In the absence of injured centre Jonathan Davies, George North was switched to the midfield for his fifth start in that position in his 92nd Wales Test.

New Zealand-born winger Johnny McNicholl made his first Test start after scoring in the uncapped victory over the Barbarians in November 2019.

There was the return of a familiar face at number eight, where Taulupe Faletau played his first Wales game since March 2018 and revelled in the open Principality Stadium spaces alongside the back-row duo of man-of-the-match Justin Tipuric and Aaron Wainwright.

There had also been pre-match debate about who would be the goalkicker between world-class operators Biggar and Halfpenny.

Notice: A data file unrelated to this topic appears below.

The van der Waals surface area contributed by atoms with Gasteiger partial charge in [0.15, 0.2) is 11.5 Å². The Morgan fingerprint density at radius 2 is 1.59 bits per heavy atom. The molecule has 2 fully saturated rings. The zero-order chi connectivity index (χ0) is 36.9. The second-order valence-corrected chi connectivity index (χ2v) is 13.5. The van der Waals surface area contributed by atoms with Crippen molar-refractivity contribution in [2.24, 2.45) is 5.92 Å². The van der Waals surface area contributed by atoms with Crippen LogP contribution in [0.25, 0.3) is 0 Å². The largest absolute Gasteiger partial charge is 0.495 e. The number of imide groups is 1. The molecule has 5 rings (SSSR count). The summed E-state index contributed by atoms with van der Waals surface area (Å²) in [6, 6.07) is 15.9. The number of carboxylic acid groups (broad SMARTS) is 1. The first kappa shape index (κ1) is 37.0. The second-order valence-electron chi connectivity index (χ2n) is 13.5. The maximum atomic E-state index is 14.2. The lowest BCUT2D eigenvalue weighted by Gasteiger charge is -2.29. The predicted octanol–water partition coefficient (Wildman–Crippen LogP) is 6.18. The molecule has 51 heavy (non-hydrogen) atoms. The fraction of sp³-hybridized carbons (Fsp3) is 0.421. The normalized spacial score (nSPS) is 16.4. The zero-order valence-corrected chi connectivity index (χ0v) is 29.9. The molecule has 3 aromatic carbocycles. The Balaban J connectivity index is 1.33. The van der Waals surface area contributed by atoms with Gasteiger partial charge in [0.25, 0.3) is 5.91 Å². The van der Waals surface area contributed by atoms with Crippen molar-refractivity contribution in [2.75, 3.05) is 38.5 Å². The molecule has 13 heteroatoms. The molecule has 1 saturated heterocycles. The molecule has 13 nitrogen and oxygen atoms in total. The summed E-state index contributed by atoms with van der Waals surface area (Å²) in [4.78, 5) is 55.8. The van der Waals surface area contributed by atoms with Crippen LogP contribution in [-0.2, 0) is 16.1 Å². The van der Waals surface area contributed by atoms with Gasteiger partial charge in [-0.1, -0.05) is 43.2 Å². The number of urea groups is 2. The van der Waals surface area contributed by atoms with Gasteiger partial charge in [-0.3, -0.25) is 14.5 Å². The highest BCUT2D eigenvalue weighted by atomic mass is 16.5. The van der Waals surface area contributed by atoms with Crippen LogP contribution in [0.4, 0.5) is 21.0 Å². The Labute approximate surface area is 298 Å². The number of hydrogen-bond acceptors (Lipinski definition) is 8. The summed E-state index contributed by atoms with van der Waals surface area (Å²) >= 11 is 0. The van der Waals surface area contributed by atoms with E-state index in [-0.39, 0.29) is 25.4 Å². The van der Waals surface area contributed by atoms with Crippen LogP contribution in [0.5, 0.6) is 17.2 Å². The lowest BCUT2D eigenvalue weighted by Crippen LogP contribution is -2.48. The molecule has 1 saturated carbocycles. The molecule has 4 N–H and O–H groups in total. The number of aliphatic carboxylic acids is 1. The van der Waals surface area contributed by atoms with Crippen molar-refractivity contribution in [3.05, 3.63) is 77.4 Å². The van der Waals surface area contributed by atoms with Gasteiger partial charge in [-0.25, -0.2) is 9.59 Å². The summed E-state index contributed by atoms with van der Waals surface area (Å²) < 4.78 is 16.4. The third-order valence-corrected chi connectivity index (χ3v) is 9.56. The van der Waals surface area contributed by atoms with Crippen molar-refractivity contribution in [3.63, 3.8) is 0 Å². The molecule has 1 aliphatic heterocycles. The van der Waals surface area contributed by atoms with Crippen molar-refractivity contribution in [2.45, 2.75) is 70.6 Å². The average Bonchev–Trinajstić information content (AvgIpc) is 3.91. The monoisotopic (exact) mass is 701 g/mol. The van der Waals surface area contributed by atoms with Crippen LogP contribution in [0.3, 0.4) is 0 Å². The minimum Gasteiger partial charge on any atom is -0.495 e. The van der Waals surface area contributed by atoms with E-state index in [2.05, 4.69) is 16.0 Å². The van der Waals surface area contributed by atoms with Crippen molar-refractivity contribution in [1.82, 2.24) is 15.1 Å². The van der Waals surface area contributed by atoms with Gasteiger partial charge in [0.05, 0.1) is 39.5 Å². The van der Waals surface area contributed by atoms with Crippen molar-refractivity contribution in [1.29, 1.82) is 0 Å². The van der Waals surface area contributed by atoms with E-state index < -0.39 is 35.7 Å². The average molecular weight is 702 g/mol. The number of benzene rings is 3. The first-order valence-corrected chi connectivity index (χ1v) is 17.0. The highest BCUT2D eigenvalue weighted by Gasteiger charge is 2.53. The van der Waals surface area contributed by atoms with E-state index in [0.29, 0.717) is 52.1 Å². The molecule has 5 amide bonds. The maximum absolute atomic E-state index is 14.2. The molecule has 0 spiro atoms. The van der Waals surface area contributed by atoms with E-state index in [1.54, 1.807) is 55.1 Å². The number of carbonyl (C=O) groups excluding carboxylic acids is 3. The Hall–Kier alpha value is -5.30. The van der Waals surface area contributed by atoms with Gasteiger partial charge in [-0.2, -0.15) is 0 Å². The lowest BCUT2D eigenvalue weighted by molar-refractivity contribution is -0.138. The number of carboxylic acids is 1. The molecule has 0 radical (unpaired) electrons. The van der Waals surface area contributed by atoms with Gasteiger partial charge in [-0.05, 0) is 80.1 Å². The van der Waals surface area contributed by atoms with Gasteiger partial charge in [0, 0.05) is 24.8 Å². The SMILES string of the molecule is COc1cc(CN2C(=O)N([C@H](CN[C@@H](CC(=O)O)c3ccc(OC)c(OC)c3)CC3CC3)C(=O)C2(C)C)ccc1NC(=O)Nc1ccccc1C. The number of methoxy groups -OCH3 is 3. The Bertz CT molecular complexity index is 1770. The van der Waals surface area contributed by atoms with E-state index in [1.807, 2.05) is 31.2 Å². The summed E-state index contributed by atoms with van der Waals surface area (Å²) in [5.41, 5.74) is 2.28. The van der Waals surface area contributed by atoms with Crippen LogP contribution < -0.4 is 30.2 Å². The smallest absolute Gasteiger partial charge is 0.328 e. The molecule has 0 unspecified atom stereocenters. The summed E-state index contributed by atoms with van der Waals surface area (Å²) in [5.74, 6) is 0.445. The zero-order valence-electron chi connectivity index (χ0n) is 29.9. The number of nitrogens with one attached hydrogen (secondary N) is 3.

It was Biggar who was handed the responsibility and he duly slotted over the opening penalty.

Saracens centre Tompkins, who qualified for Wales through his Welsh grandmother, came on for his first cap for McNicholl, who received a blow to the face in the build-up to Biggar's second penalty.

North switched to the wing while Tompkins slotted into the Welsh midfield but the hosts shook off the backline disruption as scrum-half Williams proved a constant livewire.

His half-back partner Biggar kept the scoreboard ticking with his third penalty after Italy were penalised for a trip on Halfpenny.

Biggar brilliance

Wales were rampant in the opening quarter and crossed the tryline when Adams smartly finished in the left-hand corner following a slick first-phase move from a line-out.

It proved an influential cameo from Tompkins with a turnover penalty and pinpoint pass in the build-up to Adams' try before McNicholl returned after passing his head injury assessment.

It was carnival stuff as Adams dived over for his second try following an outrageous reverse pass between his legs from Biggar for a score which he also converted.